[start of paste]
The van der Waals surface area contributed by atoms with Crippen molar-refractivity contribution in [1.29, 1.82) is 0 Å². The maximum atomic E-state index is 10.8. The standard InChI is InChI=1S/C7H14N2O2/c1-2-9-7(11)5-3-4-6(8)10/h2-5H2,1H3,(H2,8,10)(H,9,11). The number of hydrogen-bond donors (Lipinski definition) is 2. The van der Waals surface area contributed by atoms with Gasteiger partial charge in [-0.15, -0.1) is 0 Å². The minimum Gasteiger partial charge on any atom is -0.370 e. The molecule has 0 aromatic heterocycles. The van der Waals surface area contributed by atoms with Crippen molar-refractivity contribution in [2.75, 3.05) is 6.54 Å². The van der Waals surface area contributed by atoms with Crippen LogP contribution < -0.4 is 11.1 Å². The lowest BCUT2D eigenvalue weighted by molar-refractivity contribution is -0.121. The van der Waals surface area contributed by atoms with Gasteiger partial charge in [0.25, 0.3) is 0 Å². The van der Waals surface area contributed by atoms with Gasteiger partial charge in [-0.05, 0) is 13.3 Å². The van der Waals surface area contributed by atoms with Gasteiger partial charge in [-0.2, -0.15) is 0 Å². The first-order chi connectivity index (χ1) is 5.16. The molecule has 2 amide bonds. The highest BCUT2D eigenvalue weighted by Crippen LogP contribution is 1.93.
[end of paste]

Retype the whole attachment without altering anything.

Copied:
The van der Waals surface area contributed by atoms with Crippen molar-refractivity contribution in [1.29, 1.82) is 0 Å². The maximum atomic E-state index is 10.8. The standard InChI is InChI=1S/C7H14N2O2/c1-2-9-7(11)5-3-4-6(8)10/h2-5H2,1H3,(H2,8,10)(H,9,11). The number of hydrogen-bond donors (Lipinski definition) is 2. The van der Waals surface area contributed by atoms with Gasteiger partial charge in [-0.15, -0.1) is 0 Å². The minimum Gasteiger partial charge on any atom is -0.370 e. The molecule has 0 aromatic heterocycles. The van der Waals surface area contributed by atoms with Crippen molar-refractivity contribution in [2.75, 3.05) is 6.54 Å². The van der Waals surface area contributed by atoms with Crippen LogP contribution < -0.4 is 11.1 Å². The lowest BCUT2D eigenvalue weighted by molar-refractivity contribution is -0.121. The van der Waals surface area contributed by atoms with Gasteiger partial charge in [0.25, 0.3) is 0 Å². The van der Waals surface area contributed by atoms with Gasteiger partial charge in [-0.05, 0) is 13.3 Å². The van der Waals surface area contributed by atoms with Gasteiger partial charge in [-0.2, -0.15) is 0 Å². The first-order chi connectivity index (χ1) is 5.16. The molecule has 2 amide bonds. The highest BCUT2D eigenvalue weighted by Crippen LogP contribution is 1.93.